RSID Setting:

+ NOTE: The MixW software doesn’t have RSID features. Request it!

Voluntary Olivia Channelization 

Since Olivia signals can be decoded even when received signals are extremely weak, (signal to noise ratio of -14db), signals strong enough to be decoded are sometimes below the noise floor and therefore impossible to search for manually. As a result, amateur radio operators have voluntarily decided upon channelization for this mode. This channelization allows even imperceptibly weak signals to be properly tuned for reception and decoding. By common convention amateur stations initiate contacts utilizing 8/250, 16/500, or 32/1000 configuration of the Olivia mode. After negotiating the initial exchange, sometimes one of the operators will suggest switching to other configurations to continue the conversation at more reliable settings, or faster when conditions allow. The following table lists the common center frequencies used in the amateur radio bands.

Olivia (CENTER) Frequencies (kHz) for Calling, Initiating QSOs

Current Olivia Digital Mode Calling Frequencies

Current Olivia Digital Mode Calling Frequencies on Shortwave (HF)

It is often best to get on standard calling frequencies with this mode because you can miss a lot of weak signals if you don’t. However, with Olivia activity on the rise AND all the other modes vying for space, a good deal of the time you can operate wherever you can find a clear spot–as close as you can to a standard calling frequency.

Note: some websites publish frequencies in this band, that are right on top of weak-signal JT65, JT9, and FT8 segmentsDO NOT QRM weak-signal QSOs!

We (active Olivia community members) suggest 8/250 as the starting settings when calling CQ on the USB frequencies designated as ‘Calling Frequencies.’ A Calling Frequency is a center frequency on which you initially call, ‘CQ CQ CQ. . .’ and then, with the agreement of the answering operator, move to a new nearby frequency, changing the number of tones and bandwidth at your discretion. Even though 8/250 is slow, the CQ call is short. But, it is narrow, to allow room for other QSOs nearby. It is also one of the best possible Olivia configurations for weak-signal decoding.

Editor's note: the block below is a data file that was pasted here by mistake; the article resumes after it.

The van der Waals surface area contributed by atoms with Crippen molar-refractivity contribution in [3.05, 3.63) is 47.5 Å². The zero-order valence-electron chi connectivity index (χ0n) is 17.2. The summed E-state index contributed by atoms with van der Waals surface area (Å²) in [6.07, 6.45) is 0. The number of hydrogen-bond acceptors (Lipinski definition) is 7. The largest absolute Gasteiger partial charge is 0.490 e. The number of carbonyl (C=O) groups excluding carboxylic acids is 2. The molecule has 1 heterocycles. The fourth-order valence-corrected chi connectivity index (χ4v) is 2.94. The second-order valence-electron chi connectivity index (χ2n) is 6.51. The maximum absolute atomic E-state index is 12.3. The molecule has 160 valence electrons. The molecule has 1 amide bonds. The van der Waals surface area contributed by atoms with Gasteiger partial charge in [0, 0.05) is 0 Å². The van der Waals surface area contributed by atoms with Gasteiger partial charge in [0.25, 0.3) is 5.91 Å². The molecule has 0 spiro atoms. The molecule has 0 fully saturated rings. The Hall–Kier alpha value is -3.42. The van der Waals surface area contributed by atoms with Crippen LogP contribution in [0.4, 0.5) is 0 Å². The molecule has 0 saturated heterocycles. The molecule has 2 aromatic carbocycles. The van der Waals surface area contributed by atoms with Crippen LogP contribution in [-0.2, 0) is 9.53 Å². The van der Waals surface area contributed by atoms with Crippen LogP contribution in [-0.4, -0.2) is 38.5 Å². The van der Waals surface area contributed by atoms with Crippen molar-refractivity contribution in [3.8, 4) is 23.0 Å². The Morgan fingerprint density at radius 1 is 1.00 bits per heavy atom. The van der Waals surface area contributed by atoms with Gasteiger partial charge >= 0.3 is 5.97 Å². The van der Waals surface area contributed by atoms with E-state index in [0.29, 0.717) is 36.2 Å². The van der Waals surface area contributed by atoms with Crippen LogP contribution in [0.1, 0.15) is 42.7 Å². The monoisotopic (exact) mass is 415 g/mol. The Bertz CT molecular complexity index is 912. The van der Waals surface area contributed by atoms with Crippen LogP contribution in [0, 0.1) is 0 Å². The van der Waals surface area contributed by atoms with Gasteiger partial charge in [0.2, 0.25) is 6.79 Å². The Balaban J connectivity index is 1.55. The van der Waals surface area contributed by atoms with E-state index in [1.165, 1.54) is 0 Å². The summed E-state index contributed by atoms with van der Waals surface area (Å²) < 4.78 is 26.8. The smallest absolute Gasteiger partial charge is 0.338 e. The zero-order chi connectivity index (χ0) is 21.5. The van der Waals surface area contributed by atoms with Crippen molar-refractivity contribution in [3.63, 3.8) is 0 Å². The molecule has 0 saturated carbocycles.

Tomas Hood, NW7US, is a regular contributor to AmateurRadio.com and writes from Nebraska, USA. Tomas is the Space Weather and Radio Propagation Contributing Editor to 'CQ Amateur Radio Magazine', 'The Spectrum Monitor', and 'RadioUser UK Magazine'.

Weekly Propagation Summary – 2019 Oct 28 16:10 UTC

Weekly Propagation Summary (2019 Oct 28 16:10 UTC)

Here is this week’s space weather and geophysical report, issued 2019 Oct 28 0109 UTC.

Highlights of Solar and Geomagnetic Activity 21 – 27 October 2019

Solar activity was very low. The solar disk was spotless throughout the period. A faint, slow-moving, possibly Earth-directed CME was observed in satellite imagery at 25/0654 UTC, with a potential arrival late on 29 Oct or early on 30 Oct.

No proton events were observed at geosynchronous orbit.

The greater than 2 MeV electron flux at geosynchronous orbit reached high levels on 25-27 Oct with a peak flux of 36,223 pfu observed at 27/1900 UTC. Electron flux was at normal levels throughout the remainder of the reporting period.

Geomagnetic field activity reached G2 (Moderate) storm levels on 25 Oct, G1 (Minor) storm levels on 26 Oct, and active levels on 24 Oct in response to a recurrent, positive-polarity CH HSS. Quiet to unsettled conditions were observed throughout the remainder of the period.

Forecast of Solar and Geomagnetic Activity 28 October – 23 November 2019

Solar activity is expected to be at very low levels throughout the outlook period.

No proton events are expected at geosynchronous orbit.

The greater than 2 MeV electron flux at geosynchronous orbit is expected to reach high levels on 28-31 Oct, and 21-23 Nov, with moderate levels on 01-15, and 20 Nov, in response to coronal hole high speed stream (CH HSS) influence.

Geomagnetic field activity is expected to reach G1 (Minor) storm levels on 21-22 Nov, with active levels on 28-30 Oct, and 20, 23 Nov, due to recurrent CH HSS activity. Quiet to unsettled conditions are anticipated throughout the remainder of the outlook period.

Don’t forget to visit our live space weather and radio propagation web site, at: http://SunSpotWatch.com/

Live Aurora mapping is at http://aurora.sunspotwatch.com/

If you are on Twitter, please follow these two users: 1. https://Twitter.com/NW7US 2. https://Twitter.com/hfradiospacewx

– – – – – – – – – – – – –

Be sure to subscribe to our space weather and propagation email group, on Groups.io

https://groups.io/g/propagation-and-space-weather

Spread the word!

– – – – – – – – – – – – –

Links of interest:

+ Amazon space weather books: http://g.nw7us.us/fbssw-aSWSC
+ https://Twitter.com/NW7US
+ https://Twitter.com/hfradiospacewx

Space Weather and Ham Radio YouTube Channel News:

I am working on launching a YouTube channel overhaul, that includes series of videos about space weather, radio signal propagation, and more.